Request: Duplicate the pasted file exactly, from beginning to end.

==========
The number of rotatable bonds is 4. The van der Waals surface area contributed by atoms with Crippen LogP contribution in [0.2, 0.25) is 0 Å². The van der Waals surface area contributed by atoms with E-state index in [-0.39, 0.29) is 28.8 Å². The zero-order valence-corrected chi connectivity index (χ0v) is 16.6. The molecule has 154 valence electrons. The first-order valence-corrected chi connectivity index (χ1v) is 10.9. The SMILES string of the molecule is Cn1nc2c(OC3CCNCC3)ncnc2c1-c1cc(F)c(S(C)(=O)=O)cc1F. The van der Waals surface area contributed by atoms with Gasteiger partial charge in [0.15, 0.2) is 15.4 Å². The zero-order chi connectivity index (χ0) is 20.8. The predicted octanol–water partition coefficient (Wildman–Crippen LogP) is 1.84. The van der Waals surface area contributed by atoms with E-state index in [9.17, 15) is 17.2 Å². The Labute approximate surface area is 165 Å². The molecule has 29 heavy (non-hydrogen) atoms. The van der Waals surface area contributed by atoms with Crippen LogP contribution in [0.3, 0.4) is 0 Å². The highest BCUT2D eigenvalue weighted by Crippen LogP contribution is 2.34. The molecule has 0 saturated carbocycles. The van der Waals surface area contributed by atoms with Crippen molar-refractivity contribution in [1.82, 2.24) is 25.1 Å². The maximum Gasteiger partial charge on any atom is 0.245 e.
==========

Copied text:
The number of rotatable bonds is 4. The van der Waals surface area contributed by atoms with Crippen LogP contribution in [0.2, 0.25) is 0 Å². The van der Waals surface area contributed by atoms with E-state index in [-0.39, 0.29) is 28.8 Å². The zero-order valence-corrected chi connectivity index (χ0v) is 16.6. The molecule has 154 valence electrons. The first-order valence-corrected chi connectivity index (χ1v) is 10.9. The SMILES string of the molecule is Cn1nc2c(OC3CCNCC3)ncnc2c1-c1cc(F)c(S(C)(=O)=O)cc1F. The van der Waals surface area contributed by atoms with Gasteiger partial charge in [0.15, 0.2) is 15.4 Å². The zero-order chi connectivity index (χ0) is 20.8. The predicted octanol–water partition coefficient (Wildman–Crippen LogP) is 1.84. The van der Waals surface area contributed by atoms with E-state index in [9.17, 15) is 17.2 Å². The Labute approximate surface area is 165 Å². The molecule has 29 heavy (non-hydrogen) atoms. The van der Waals surface area contributed by atoms with Crippen LogP contribution in [0.3, 0.4) is 0 Å². The highest BCUT2D eigenvalue weighted by Crippen LogP contribution is 2.34. The molecule has 0 saturated carbocycles. The van der Waals surface area contributed by atoms with Crippen molar-refractivity contribution in [1.82, 2.24) is 25.1 Å². The maximum Gasteiger partial charge on any atom is 0.245 e.